Data from Thomson Reuters Eikon/analysts reports
SHADOW OF THE SPILL The core reasons for a BP stock market value 'discount', which analysts put in the tens of billions of dollars, are the Russian uncertainties and the looming shadow of potential liabilities for the 2010 U.S. Gulf oil spill. After months of growing expectations that U.S. authorities were moving towards a settlement, in August the Department of Justice made a court filing re-asserting its case for gross negligence with regard to the accident. Such a finding could cost BP $21 billion under the United States' Clean Water Act, based on a maximum fine of $4,300 per barrel spilled tied to a 4.9 million-barrel estimate of the total that spewed into the sea. BP has already spent $14 billion on clean-up operations and paid out over $8 billion in claims. It is offering a further $7.8 billion in settlement to individuals and businesses affected by the disaster on top of all the other costs. It plans to contest a gross negligence charge at a hearing due to start in January. A fairness hearing on the proposed $7.8 billion settlement for individuals and businesses is due on Nov. 8. BP has made good progress selling a raft of assets so that it can shoulder a big hit, having raised to date some $35 billion towards a goal of $38 billion from divestments. In the process, it has expunged another blot on its U.S. safety reputation - the accident-prone Texas City refinery, selling it to Marathon Petroleum earlier in October. So financially, BP has the makings of a new start, in the United States, Russia and elsewhere. ''Our strategy targets higher cashflow; we expect to increase operating cashflow by 50 percent from 2011 to 2014 (in a $100 oil price environment),`` BP said in an emailed statement. But it is not all about money. The spill and the Russian issues have taken management time that might have been focused on the business itself. And the spill has tarnished BP's reputation in a core producing country.
TO-DO LIST On Dudley's to-do list now are production problems in Azerbaijan, where the company is trying to mollify a government angry about falling output. Last week he juggled face time with Rosneft boss Igor Sechin and Rovnag Adbullayev, the president of the Azerbaijan state oil company SOCAR. Then there is Rumaila in southern Iraq, the biggest of the country's producing oilfields. BP has the pick of the bunch of service contracts, but it no longer looks like the most alluring business in post-war Iraq. Rivals who followed it in are having second thoughts, heading north to the autonomous Iraqi Kurdistan for richer pickings and some ownership of the production itself, to the fury of the Baghdad government. On a smaller scale, BP's one-year-old Indian projects are in the doldrums. Partner Reliance Industries is considering shutting underperforming gas fields. BP also has issues in Norway, where its Skarv project is months behind schedule. These troubles are the normal stuff of the international oil business, of course. And BP is not alone in suffering from increasing competition for assets from cash-rich national oil companies and for industry project ''action`` from the increasingly influential oil services sector.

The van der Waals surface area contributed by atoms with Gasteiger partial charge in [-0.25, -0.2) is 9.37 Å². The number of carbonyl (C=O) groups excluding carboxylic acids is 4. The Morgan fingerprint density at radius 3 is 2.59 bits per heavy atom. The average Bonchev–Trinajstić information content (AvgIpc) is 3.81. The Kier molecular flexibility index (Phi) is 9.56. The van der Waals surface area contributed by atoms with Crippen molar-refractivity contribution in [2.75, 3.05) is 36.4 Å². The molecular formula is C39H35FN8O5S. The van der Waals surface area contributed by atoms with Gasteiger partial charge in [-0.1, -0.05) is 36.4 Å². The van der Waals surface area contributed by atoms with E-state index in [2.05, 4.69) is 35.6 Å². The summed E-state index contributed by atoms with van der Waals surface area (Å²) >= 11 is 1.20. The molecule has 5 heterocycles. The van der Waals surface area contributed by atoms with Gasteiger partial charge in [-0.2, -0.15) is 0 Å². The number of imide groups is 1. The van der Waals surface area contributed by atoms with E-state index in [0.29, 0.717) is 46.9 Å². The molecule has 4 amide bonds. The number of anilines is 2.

NO EASY RIDE And BP's rivals have their own crosses to bear; witness Shell's embarrassing stutter in the Arctic as winter closes in, with $5 billion spent and barely a hole drilled, and Exxon's expensive 2010 acquisition of shale gas producer XTO Energy just before gas prices hit the skids. All the big guns of the industry are struggling for a toe-hold in some of the newest and hottest provinces of east Africa and offshore Brazil. But BP lacks Exxon's scale, and without TNK-BP, which used to pay out rich dividends, it could do with a cash cow like Shell's GTL plant in Qatar to feed its exploration and acquisition budget. On a longer term strategic level, BP is seen as slipping behind in the race to develop liquefied natural gas (LNG) projects. LNG projects - expensive, complex and risky, like the U.S. Arctic offshore where BP is also conspicuously absent - are among the few areas where the supermajors can still flex their muscles. Sets of data produced by rivals Royal Dutch/Shell and BG shows BP dropping from third to sixth place by 2017 among the big corporate players in terms of LNG projects onstream or under construction. The data shows BP with barely an extra million tonnes a year of new output in its portfolio by then, compared with roughly an extra 15 million for Chevron and 7 or 8 million each for BG and Shell, mainly thanks to that trio's huge projects in Australia.
''We've set out our strategy to 2014 - focusing the company around our strengths, the things we do well - and are making good progress on it,`` said BP in its statement. ''These strengths include exploration, operating in the deep water, developing gas value chains from production to market, and developing and managing giant fields. And looking for valuable barrels rather than simple volumes. Between 2012 and 2014 we expect to bring 15 new major upstream projects on stream that have margins double that of our 2011 portfolio average.`` All music to investors' ears, but some of its rivals have a head start, and they won't be standing still.
(Reporting by Andrew Callus; Editing by Will Waterman)